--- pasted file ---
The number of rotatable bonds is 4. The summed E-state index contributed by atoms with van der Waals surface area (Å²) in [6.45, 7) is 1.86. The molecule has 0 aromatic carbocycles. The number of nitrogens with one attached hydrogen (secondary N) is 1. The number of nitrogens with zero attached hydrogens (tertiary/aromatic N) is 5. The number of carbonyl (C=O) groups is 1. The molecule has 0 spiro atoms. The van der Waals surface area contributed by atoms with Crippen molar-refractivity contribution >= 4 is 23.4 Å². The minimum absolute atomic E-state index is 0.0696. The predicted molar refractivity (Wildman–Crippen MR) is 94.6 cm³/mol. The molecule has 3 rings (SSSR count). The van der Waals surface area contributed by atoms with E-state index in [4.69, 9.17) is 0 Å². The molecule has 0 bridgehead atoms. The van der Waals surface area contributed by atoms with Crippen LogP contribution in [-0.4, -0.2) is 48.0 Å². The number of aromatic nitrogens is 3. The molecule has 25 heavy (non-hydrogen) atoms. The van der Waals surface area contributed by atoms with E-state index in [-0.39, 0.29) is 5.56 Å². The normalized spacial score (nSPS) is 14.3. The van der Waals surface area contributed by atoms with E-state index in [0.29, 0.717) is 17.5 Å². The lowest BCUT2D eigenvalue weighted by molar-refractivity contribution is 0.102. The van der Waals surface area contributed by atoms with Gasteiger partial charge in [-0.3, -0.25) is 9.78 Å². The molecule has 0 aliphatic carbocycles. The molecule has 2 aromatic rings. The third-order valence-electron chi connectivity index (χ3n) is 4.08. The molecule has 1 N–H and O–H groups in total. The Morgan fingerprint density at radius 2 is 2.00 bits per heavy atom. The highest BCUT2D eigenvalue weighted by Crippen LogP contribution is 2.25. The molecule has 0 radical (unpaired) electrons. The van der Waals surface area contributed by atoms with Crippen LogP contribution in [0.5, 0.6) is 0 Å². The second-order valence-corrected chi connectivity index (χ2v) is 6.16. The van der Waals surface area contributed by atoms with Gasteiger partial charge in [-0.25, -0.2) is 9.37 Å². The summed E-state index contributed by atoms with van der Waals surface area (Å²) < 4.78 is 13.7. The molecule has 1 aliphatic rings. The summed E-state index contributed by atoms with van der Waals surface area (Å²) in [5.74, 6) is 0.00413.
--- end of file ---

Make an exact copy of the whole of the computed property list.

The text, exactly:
The number of rotatable bonds is 4. The summed E-state index contributed by atoms with van der Waals surface area (Å²) in [6.45, 7) is 1.86. The molecule has 0 aromatic carbocycles. The number of nitrogens with one attached hydrogen (secondary N) is 1. The number of nitrogens with zero attached hydrogens (tertiary/aromatic N) is 5. The number of carbonyl (C=O) groups is 1. The molecule has 0 spiro atoms. The van der Waals surface area contributed by atoms with Crippen molar-refractivity contribution >= 4 is 23.4 Å². The minimum absolute atomic E-state index is 0.0696. The predicted molar refractivity (Wildman–Crippen MR) is 94.6 cm³/mol. The molecule has 3 rings (SSSR count). The van der Waals surface area contributed by atoms with E-state index in [4.69, 9.17) is 0 Å². The molecule has 0 bridgehead atoms. The van der Waals surface area contributed by atoms with Crippen LogP contribution in [-0.4, -0.2) is 48.0 Å². The number of aromatic nitrogens is 3. The molecule has 25 heavy (non-hydrogen) atoms. The van der Waals surface area contributed by atoms with E-state index in [-0.39, 0.29) is 5.56 Å². The normalized spacial score (nSPS) is 14.3. The van der Waals surface area contributed by atoms with E-state index in [0.29, 0.717) is 17.5 Å². The lowest BCUT2D eigenvalue weighted by molar-refractivity contribution is 0.102. The van der Waals surface area contributed by atoms with Gasteiger partial charge in [-0.3, -0.25) is 9.78 Å². The molecule has 0 aliphatic carbocycles. The molecule has 2 aromatic rings. The third-order valence-electron chi connectivity index (χ3n) is 4.08. The molecule has 1 N–H and O–H groups in total. The Morgan fingerprint density at radius 2 is 2.00 bits per heavy atom. The highest BCUT2D eigenvalue weighted by Crippen LogP contribution is 2.25. The molecule has 0 radical (unpaired) electrons. The van der Waals surface area contributed by atoms with Crippen LogP contribution in [0.5, 0.6) is 0 Å². The second-order valence-corrected chi connectivity index (χ2v) is 6.16. The van der Waals surface area contributed by atoms with Gasteiger partial charge in [-0.25, -0.2) is 9.37 Å². The summed E-state index contributed by atoms with van der Waals surface area (Å²) < 4.78 is 13.7. The molecule has 1 aliphatic rings. The summed E-state index contributed by atoms with van der Waals surface area (Å²) in [5.74, 6) is 0.00413.